What Can Cause a Bankruptcy to Be Denied in Ohio

Your bankruptcy could get denied if you don’t qualify or if you commit fraud.

Your financial situation is dire, and now, you’re looking to file for bankruptcy. This could be a great move. It could get you back on your feet and, eventually, lead to a higher credit score and overall better credit report.

However, there are rules you’ll have to follow when filing for bankruptcy in Ohio. If you don’t – and you don’t meet the requirements for bankruptcy – then you could get denied.

Learn what could cause a bankruptcy denial in Ohio before deciding to file for it.

You Don’t Qualify for Chapter 7 Bankruptcy

One of the most popular kinds of bankruptcy is Chapter 7, which will discharge most types of debt, aside from child support payments, alimony, and student loans, to name a few. However, you may not qualify for it, in which case, you will most likely end up filing for Chapter 13 instead. Keep in mind that if you filed for Chapter 7 bankruptcy within the past eight years, then you cannot file again.

If you filed for Chapter 13 bankruptcy, another often-used type of bankruptcy, then you have to wait at least six years between filings. Additionally, in light of Covid, the total of your combined secured and unsecured debts for Chapter 13 cannot exceed $2,750,000. This will be good for two years from June 21, 2022. After June 21, 2024, the debt limits will return to what they were prior to this amendment. These amounts are $465,275 for unsecured debts and $1,395,875 for secured debts.

You’re Committing Fraud

Within a year of filing for bankruptcy, you cannot remove, transfer, or conceal property you own. This means that you can’t sell your car or your fur coat or your jewelry for a very low price or give it away to someone, especially to a friend or family member, for instance. If you try to hide your assets, this is considered fraudulent. Additionally, it’s considered fraud if you turn in incomplete forms or falsify information on purpose. Not only could your bankruptcy be denied, but you could also face criminal charges. It’s critical to speak to a bankruptcy professional, like an attorney, who will ensure that you’re doing everything right when filing.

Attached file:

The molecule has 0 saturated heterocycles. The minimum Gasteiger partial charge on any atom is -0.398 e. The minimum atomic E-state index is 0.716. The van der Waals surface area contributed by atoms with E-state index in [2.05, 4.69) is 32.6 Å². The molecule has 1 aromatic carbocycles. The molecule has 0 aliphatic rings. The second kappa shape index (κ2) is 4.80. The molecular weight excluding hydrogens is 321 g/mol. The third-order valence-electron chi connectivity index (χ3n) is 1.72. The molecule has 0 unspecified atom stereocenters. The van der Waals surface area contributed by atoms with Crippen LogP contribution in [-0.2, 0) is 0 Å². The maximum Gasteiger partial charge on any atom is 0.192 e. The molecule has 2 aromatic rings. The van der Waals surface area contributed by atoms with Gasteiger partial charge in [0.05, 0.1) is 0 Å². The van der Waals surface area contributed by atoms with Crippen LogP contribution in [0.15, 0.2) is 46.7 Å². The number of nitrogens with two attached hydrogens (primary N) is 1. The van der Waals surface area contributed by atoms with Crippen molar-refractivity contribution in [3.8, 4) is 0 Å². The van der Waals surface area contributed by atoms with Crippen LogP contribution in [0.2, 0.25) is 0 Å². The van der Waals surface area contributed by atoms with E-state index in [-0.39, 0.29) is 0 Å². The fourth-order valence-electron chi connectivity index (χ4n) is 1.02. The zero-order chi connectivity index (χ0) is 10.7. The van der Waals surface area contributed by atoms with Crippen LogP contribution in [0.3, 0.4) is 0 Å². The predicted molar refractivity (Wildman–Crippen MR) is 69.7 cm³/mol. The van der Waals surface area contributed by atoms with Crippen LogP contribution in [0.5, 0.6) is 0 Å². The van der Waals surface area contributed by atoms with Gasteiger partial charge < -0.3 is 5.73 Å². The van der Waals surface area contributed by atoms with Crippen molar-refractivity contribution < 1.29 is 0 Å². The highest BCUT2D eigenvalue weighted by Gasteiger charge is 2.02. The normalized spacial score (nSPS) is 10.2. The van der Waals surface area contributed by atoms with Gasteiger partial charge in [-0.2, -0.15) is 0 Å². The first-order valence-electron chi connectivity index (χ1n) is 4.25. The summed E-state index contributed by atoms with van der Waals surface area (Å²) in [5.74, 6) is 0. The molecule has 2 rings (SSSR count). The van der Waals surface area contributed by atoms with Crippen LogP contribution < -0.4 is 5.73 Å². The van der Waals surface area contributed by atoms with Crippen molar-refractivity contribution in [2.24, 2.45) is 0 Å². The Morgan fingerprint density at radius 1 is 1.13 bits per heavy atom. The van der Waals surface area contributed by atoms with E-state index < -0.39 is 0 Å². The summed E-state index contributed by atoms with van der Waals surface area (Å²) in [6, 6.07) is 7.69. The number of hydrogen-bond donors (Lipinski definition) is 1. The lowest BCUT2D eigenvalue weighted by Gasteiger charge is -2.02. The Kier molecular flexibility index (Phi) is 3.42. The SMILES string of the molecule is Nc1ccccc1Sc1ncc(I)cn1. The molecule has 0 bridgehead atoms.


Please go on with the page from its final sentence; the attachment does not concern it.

You Fail to Go to Take a Debtor Education Course

Whether you file for Chapter 7 or Chapter 13 bankruptcy, you are required to participate in a debtor education course. There, you will learn how to manage your finances so that you don’t end up having to file for bankruptcy again. If you don’t finish the course and get a certificate of completion, which is filed with the court, your bankruptcy case will be closed without a discharge. Once this is done, you will be required to reopen your case in order to file the certificate for the Debtor Education Course. This will require spending additional funds for attorney fees and court costs.

You’re Not Complying With Court Orders

When you file for bankruptcy, you need to file complete and accurate paperwork with the Court. You must also comply with any court orders or requests made by the Trustee appointed in your case. If you fail to do these things, the trustee in your case can ask to revoke your discharge or move to dismiss your case, and your bankruptcy discharge may get denied. You need to keep track of all the necessary filings and court orders.

Making Sure Your Bankruptcy Goes Through

The best bet you have for making sure your bankruptcy is not denied is to work with a bankruptcy attorney. They will guide you on the right steps to take to get your finances in order and let you know if Chapter 7 or Chapter 13 bankruptcy are options for you. Filing for bankruptcy can be a confusing and time-consuming process. It’s not worth it to do all that work on your own and end up getting denied. An attorney is there for you to navigate you through it.

Get in Touch With Richard P. Arthur

Richard P. Arthur, Attorney at Law, can help you file for bankruptcy in Ohio. You can call 937-254-3738 for a consultation. He has more than three decades of experience helping clients in Dayton and Trotwood, as well as Montgomery, Greene, Miami, Clark, and Warren counties.